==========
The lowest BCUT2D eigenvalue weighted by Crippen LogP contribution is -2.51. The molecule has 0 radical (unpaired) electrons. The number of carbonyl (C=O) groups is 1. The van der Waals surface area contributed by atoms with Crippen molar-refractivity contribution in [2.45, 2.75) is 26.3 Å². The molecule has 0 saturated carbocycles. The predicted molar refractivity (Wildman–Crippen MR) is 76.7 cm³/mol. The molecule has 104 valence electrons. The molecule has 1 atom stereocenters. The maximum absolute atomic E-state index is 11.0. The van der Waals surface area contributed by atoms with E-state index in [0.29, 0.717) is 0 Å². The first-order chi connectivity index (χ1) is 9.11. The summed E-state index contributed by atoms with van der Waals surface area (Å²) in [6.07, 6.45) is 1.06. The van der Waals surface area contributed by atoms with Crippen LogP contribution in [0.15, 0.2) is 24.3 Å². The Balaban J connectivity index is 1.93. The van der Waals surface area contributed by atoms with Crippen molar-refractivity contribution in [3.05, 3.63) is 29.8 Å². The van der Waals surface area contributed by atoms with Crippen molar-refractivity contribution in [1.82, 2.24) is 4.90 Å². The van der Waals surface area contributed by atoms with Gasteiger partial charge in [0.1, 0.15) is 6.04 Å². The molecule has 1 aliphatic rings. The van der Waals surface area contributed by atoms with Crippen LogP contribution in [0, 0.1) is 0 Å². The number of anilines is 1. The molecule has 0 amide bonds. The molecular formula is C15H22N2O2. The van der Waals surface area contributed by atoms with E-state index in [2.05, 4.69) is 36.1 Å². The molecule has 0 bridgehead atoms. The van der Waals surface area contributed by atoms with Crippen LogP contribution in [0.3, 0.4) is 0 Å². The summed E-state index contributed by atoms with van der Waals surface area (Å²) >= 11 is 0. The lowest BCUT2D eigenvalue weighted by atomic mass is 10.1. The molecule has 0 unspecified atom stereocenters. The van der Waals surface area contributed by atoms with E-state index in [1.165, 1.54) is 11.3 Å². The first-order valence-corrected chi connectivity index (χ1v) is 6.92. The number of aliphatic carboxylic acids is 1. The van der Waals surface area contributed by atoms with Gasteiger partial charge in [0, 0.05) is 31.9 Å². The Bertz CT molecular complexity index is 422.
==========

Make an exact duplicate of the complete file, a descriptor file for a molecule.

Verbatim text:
The lowest BCUT2D eigenvalue weighted by Crippen LogP contribution is -2.51. The molecule has 0 radical (unpaired) electrons. The number of carbonyl (C=O) groups is 1. The van der Waals surface area contributed by atoms with Crippen molar-refractivity contribution in [2.45, 2.75) is 26.3 Å². The molecule has 0 saturated carbocycles. The predicted molar refractivity (Wildman–Crippen MR) is 76.7 cm³/mol. The molecule has 104 valence electrons. The molecule has 1 atom stereocenters. The maximum absolute atomic E-state index is 11.0. The van der Waals surface area contributed by atoms with E-state index in [0.29, 0.717) is 0 Å². The first-order chi connectivity index (χ1) is 9.11. The summed E-state index contributed by atoms with van der Waals surface area (Å²) in [6.07, 6.45) is 1.06. The van der Waals surface area contributed by atoms with Crippen LogP contribution in [0.15, 0.2) is 24.3 Å². The Balaban J connectivity index is 1.93. The van der Waals surface area contributed by atoms with Crippen molar-refractivity contribution in [3.05, 3.63) is 29.8 Å². The van der Waals surface area contributed by atoms with Crippen molar-refractivity contribution in [1.82, 2.24) is 4.90 Å². The van der Waals surface area contributed by atoms with Gasteiger partial charge in [0.1, 0.15) is 6.04 Å². The molecule has 1 aliphatic rings. The van der Waals surface area contributed by atoms with Crippen LogP contribution in [0, 0.1) is 0 Å². The number of anilines is 1. The molecule has 0 amide bonds. The molecular formula is C15H22N2O2. The van der Waals surface area contributed by atoms with E-state index in [2.05, 4.69) is 36.1 Å². The molecule has 0 bridgehead atoms. The van der Waals surface area contributed by atoms with Crippen LogP contribution in [0.3, 0.4) is 0 Å². The summed E-state index contributed by atoms with van der Waals surface area (Å²) >= 11 is 0. The lowest BCUT2D eigenvalue weighted by atomic mass is 10.1. The molecule has 0 unspecified atom stereocenters. The van der Waals surface area contributed by atoms with E-state index in [1.165, 1.54) is 11.3 Å². The first-order valence-corrected chi connectivity index (χ1v) is 6.92. The number of aliphatic carboxylic acids is 1. The van der Waals surface area contributed by atoms with Gasteiger partial charge in [0, 0.05) is 31.9 Å². The Bertz CT molecular complexity index is 422.